He's appeared on the BBC more than any other network to talk about his holidays. That's because the Brits "love crazy Americans," Roy said.
One Pennsylvania county once celebrated Hoodie-Hoo Day with a parade, complete with a marching band. Roy and his wife drove up for it, and he couldn't believe it.
"I remember thinking, 'This is insane,'" he said. "You spread this insane idea and people buy into it."
But now, Roy, who is also a movie actor who appeared in the film "12 Monkeys," doesn't create holidays. His wife forbids it.
Of hot toddies and accordions
Another holiday creator is food blogger John-Bryan Hopkins. He maintains a list of food-related holidays, like National Hot Toddy Day (January 11), International Picnic Day (June 18) and National Comfort Food Day (December 5). He also includes National Pizza with the Works Except Anchovies Day (November 12) on his list, which is a good thing, because anchovies are gross.
And then there's Tom Torriglia, an accordionist based in Italy who created National Accordion Awareness Month (celebrated in June) because he felt his instrument wasn't getting the attention it so rightfully deserves.
Chasing down the dates
The semiofficial arbiter of all things holidays is the aforementioned Chase's Calendar of Events, a 750-page tome dedicated to holidays, commemorations, events and special observances of all kinds.
Editor-in-chief Holly McGuire said Chase's got into the wacky holidays game after Congress wanted to get out of it.
There are only 10 official federal holidays, and Congress was always being asked by various groups and individuals to pass resolutions or declarations recognizing other special days, she said. Busy with other obligations, our lawmakers stopped taking those requests back in the mid-1990s, and Chase's, which has been the go-to reference on holidays and commemorations since the 1950s, took up the slack.
"We're kind of like a dictionary," McGuire told CNN. "We look at what people observe."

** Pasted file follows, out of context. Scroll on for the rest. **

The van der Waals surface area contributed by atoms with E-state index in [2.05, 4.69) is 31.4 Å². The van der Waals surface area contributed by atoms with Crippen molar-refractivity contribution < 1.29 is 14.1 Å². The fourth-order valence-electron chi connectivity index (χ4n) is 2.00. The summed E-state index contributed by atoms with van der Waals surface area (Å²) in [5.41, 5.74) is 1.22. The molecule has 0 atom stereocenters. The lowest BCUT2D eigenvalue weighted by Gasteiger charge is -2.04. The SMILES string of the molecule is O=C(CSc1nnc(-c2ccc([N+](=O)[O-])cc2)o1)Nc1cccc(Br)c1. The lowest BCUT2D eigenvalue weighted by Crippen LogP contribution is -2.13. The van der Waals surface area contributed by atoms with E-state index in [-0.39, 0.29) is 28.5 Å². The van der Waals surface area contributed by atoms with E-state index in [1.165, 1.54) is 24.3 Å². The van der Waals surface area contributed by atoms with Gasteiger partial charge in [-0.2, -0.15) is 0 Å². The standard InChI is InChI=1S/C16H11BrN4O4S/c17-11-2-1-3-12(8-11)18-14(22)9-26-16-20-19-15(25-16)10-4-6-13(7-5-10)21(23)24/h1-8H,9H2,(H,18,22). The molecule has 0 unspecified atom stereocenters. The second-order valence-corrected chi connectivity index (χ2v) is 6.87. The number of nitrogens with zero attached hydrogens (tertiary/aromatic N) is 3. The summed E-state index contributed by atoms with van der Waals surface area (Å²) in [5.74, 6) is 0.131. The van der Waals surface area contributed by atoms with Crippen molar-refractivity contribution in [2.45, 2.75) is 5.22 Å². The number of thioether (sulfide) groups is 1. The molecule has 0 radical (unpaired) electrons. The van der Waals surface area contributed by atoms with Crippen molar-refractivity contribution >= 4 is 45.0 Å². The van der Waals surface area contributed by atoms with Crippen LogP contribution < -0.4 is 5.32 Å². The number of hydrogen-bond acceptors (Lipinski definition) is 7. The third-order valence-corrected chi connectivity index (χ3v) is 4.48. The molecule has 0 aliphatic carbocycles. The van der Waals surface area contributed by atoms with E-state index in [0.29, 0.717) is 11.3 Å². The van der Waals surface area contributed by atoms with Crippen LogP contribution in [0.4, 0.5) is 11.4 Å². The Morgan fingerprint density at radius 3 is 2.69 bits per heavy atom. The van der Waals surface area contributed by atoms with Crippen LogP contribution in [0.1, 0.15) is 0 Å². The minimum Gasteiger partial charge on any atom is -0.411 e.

A good chunk of the holidays and commemorations come from corporations, advocacy groups and trade associations, such as the National Watermelon Promotion Board, which sponsors National Watermelon Month (July). The rest come from ideas from the public.
Chase's has a form on its website where people can submit their own holiday ideas (the deadline for submitting entries for next year's book has already passed). Chase's gets about 100 submissions a year and accepts about a third of them, McGuire said.
Those that are rejected usually get turned down because they would repeat a holiday already on the books. Chase's also doesn't adopt holiday ideas with foul language or what she calls "childish" submissions that are obviously jokes, McGuire said
Is there a trick for getting in the book? Well, it helps if the holiday is already being celebrated -- for example, an elementary school celebrated Lost and Found Day for years before it became official -- but you have to be creative, too, McGuire said.
"The more inventive you are and more you touch on things everybody feels really close to, the more success you'll have," she said.
More holidays out there
Koopersmith used to have lots of her holidays published in Chase's book (about 35 to 50, according to McGuire), but she asked to have them removed because she felt like people were stealing her holidays and claiming them as their own.
Despite creating thousands of holidays, Koopersmith's not finished. She's still creating new ones and wants to start an "institute of eventology," an official home for all things holidays, she said.
Though Roy is officially out of the wacky holiday business, he says life still presents new ideas for holidays all the time.
He's often wondered exactly why people love holidays so much. A conversation years ago with one of his fans provided him an answer. The man told him holidays are "a solution for the worldwide hunger for mirth."
So now, even when the official holidays are over, we have a calendar full of wacky ones to celebrate.